Johannes Peter Müller (1801 – 1858) fysioloog waardeerde Spinoza’s leer der passies

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Müller, geboren in Koblenz,
volgde in die plaats het gymnasium. Hij ging medicijnen studeren aan
de Universiteit van Bonn, waar hij in 1822 promoveerde. Hij trok
daarna naar de Universiteit van Berlijn om de colleges van Karl
Asmund Rudolphi te volgen. In 1824 begon hij zich te specialiseren in
fysiologie en vergelijkende anatomie. Van 1833 tot 1840 gaf hij het
Handbuch der Physiologie uit, dat een groot succes werd. In
1854 kreeg hij voor zijn belangrijke wetenschappelijke prestaties de
Copley Medal van het Royal Society of London. [cf. wiki]

Zijn panpsychisme
"Müller’s Handbuch der Physiologie contains an extensive section on the soul (II, 505–588). This emphasis is understandable, in the light of his initial adherence to the ideas of Naturphilosophie. Starting from the philosophy and psychology of Aristotle, Giordano Bruno, Spinoza, Schelling, Hegel, and especially Herbart, he approached the questions of the identity of the psychic principle and the vital principle, the divisibility of the soul, and the seat of the soul. He arrived at the following alternative: The soul, which utilizes the organization of the brain in its activity, is either foreign to the physical body, not a force of organic nature, and only temporarily united with the body; or else it is inherent in all matter, a force of matter itself. Müller appears to have inclined more to the panpsychic conception when he wrote:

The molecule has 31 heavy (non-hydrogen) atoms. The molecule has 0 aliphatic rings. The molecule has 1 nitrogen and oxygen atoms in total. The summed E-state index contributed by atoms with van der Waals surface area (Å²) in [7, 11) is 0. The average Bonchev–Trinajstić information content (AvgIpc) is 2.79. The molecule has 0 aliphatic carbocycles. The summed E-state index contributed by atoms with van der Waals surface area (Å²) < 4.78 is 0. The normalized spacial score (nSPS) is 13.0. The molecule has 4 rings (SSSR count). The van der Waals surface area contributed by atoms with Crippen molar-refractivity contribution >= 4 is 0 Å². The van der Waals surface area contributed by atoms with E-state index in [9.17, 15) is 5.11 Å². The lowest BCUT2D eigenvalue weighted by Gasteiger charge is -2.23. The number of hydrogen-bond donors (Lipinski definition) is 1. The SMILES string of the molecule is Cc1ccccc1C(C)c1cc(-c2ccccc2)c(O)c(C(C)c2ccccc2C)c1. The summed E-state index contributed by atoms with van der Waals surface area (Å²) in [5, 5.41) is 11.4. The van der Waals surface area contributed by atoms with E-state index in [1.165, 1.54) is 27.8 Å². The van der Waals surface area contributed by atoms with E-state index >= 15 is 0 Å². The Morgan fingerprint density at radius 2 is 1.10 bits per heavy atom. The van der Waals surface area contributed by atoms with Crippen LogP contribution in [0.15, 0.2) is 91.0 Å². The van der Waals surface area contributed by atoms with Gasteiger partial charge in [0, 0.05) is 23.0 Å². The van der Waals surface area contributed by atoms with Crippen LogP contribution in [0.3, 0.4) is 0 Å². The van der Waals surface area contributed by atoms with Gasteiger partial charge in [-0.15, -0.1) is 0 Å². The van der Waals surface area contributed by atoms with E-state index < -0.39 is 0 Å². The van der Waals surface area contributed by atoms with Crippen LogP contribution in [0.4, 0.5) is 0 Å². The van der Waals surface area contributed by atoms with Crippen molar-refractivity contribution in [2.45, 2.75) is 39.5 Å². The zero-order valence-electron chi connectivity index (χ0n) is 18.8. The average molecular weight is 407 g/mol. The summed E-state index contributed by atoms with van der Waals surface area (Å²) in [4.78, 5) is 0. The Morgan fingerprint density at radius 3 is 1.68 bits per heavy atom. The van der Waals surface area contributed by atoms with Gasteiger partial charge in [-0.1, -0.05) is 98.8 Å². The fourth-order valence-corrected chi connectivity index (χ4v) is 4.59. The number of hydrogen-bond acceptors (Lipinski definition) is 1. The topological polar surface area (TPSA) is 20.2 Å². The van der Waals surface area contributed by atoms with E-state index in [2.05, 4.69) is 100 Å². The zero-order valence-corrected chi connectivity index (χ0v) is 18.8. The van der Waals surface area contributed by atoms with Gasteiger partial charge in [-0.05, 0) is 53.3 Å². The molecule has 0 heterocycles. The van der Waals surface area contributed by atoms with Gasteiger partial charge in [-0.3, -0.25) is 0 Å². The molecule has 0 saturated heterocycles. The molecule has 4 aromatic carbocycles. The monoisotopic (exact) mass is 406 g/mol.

The relationship of the psychic forces to matter differs from that of other physical forces to matter solely because the spiritual forces appear only in organic and especially animal bodies, [whereas] the general physical forces, which are also called imponderables [light, electricity], are much more commonly active and widespread in nature. Since, however, the organic bodies take root in inorganic nature and draw their nourishment from it, … it remains uncertain whether or not the rudiments [Anlage] of psychic activities, like the common physical forces, is present in all matter and attains expression in a definite manner through the existing structures [brain and nervous system] [Handbuch, II, 553]."
[Uit de Complete Dictionary of Scientific Biography cf.]  

Gedurende de 19e jaarlijkse
bijeenkomst van de International Society for the History of the
Neurosciences
die van 30 juni tot 5 juli 2014 in het Palais des
Académies in Brussel wordt gehouden zal Filip Buyse spreken over
"Müller, Spinoza and Descartes: The Affections of the Body."